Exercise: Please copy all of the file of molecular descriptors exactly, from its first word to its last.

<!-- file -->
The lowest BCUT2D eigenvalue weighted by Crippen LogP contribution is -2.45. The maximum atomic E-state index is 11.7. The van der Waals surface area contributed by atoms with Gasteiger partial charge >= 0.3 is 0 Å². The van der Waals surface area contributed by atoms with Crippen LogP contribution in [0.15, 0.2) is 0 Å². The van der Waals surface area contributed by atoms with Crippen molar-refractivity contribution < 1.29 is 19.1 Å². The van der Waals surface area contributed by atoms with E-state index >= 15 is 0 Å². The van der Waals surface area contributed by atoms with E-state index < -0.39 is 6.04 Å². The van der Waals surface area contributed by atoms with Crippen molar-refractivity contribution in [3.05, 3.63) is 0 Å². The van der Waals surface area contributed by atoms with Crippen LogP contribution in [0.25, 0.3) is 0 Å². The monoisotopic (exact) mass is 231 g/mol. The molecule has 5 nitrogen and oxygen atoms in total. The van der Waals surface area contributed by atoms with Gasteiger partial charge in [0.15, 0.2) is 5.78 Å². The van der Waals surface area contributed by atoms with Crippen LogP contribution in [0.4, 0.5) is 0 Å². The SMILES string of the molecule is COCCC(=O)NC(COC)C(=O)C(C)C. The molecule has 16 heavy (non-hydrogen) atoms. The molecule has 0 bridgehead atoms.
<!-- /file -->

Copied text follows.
The lowest BCUT2D eigenvalue weighted by Crippen LogP contribution is -2.45. The maximum atomic E-state index is 11.7. The van der Waals surface area contributed by atoms with Gasteiger partial charge >= 0.3 is 0 Å². The van der Waals surface area contributed by atoms with Crippen LogP contribution in [0.15, 0.2) is 0 Å². The van der Waals surface area contributed by atoms with Crippen molar-refractivity contribution < 1.29 is 19.1 Å². The van der Waals surface area contributed by atoms with E-state index >= 15 is 0 Å². The van der Waals surface area contributed by atoms with E-state index < -0.39 is 6.04 Å². The van der Waals surface area contributed by atoms with Crippen molar-refractivity contribution in [3.05, 3.63) is 0 Å². The van der Waals surface area contributed by atoms with Crippen LogP contribution in [0.25, 0.3) is 0 Å². The monoisotopic (exact) mass is 231 g/mol. The molecule has 5 nitrogen and oxygen atoms in total. The van der Waals surface area contributed by atoms with Gasteiger partial charge in [0.15, 0.2) is 5.78 Å². The van der Waals surface area contributed by atoms with Crippen LogP contribution in [0.4, 0.5) is 0 Å². The SMILES string of the molecule is COCCC(=O)NC(COC)C(=O)C(C)C. The molecule has 16 heavy (non-hydrogen) atoms. The molecule has 0 bridgehead atoms.